• I believe that’s one of the nicest things anyone has ever said about my writing – thank you truly! I happen to enjoy storms myself, even though I was stuck on the side of the road one time with my 3 year old in a tornado. I certainly love the flashes of lightning from my front porch and the way the earth feels and smells renewed after a storm. Sounds as if your dad did some pretty neat stuff with you.

      • Wow, in a tornado with your child must have been completely off the terror scale. I hope neither of you were injured. I’ve been in one and on the edge of another by myself and that was frightening enough for me. I also been through a number of hurricanes and if I’m offered a choice I’d much rather be in the hurricane than the tornado.

      • It was terrifying (for me). He was as calm as could be, saying “It’s gonna be ok.” What I realized was how difficult it is to actually leave your vehicle and get into a low-lying area or ditch like they say to do, and the reason is because of the hail – The hail that was falling was rather large in size and coming down so hard I was afraid it would injure us if we got out in it. Fortunately, it passed over quickly and we were unharmed, but the car was shaking and it was so dark that for a moment it appeared to be night – then, when it cleared it was the brightest day you could hope for. I’ve never experienced a hurricane, but the idea of that much water coming in to land is pretty scary to me.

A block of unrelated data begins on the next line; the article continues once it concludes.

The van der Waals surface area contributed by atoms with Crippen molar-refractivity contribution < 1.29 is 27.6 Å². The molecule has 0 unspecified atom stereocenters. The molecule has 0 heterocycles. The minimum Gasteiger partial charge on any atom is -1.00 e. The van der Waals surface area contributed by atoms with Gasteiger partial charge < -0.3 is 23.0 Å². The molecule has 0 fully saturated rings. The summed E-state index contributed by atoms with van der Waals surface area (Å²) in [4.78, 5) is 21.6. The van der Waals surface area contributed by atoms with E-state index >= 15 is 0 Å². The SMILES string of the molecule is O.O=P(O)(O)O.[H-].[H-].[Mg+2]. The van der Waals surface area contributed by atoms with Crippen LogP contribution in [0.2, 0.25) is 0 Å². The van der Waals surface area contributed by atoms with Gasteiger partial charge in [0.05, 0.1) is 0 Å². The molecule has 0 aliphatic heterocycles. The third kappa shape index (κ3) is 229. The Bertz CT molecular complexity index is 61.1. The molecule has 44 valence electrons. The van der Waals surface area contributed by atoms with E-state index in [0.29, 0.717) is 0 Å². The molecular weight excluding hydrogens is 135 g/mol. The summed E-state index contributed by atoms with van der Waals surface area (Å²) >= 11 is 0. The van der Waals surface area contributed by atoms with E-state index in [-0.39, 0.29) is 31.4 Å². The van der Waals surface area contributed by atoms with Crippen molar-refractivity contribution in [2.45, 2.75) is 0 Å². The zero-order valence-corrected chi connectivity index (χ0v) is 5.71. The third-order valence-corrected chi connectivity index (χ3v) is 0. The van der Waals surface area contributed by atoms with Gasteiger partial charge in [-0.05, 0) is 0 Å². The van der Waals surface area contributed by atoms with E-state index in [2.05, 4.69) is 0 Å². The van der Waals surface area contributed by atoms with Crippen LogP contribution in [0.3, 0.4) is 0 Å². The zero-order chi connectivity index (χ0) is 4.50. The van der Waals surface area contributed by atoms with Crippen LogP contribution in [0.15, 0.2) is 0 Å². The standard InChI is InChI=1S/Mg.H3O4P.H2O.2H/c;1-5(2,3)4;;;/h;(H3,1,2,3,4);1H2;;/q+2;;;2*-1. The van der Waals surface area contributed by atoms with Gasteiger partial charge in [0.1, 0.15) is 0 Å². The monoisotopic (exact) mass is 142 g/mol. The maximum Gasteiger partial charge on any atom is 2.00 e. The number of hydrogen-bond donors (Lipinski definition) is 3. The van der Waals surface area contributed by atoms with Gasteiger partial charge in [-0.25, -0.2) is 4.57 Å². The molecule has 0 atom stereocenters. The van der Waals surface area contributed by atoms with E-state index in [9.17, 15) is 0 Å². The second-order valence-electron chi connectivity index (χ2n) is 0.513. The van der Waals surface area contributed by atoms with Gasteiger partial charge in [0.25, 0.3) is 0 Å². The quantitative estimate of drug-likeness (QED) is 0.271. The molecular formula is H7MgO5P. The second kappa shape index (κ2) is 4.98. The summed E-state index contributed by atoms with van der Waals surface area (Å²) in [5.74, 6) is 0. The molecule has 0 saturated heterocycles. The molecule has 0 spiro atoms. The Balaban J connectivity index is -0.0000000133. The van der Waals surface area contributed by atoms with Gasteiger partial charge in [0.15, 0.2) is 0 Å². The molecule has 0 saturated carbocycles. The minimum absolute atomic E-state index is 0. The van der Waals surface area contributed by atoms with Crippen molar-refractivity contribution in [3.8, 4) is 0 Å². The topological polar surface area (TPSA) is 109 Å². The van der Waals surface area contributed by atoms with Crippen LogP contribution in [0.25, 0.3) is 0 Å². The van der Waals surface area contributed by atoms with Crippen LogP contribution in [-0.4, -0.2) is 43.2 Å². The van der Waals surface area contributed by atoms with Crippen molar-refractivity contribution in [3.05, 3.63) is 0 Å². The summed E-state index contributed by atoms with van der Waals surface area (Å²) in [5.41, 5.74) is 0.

Leave a Reply

Fill in your details below or click an icon to log in:

WordPress.com Logo

You are commenting using your WordPress.com account. Log Out / Change )

Twitter picture

You are commenting using your Twitter account. Log Out / Change )

Facebook photo

You are commenting using your Facebook account. Log Out / Change )

Google+ photo

You are commenting using your Google+ account. Log Out / Change )

Connecting to %s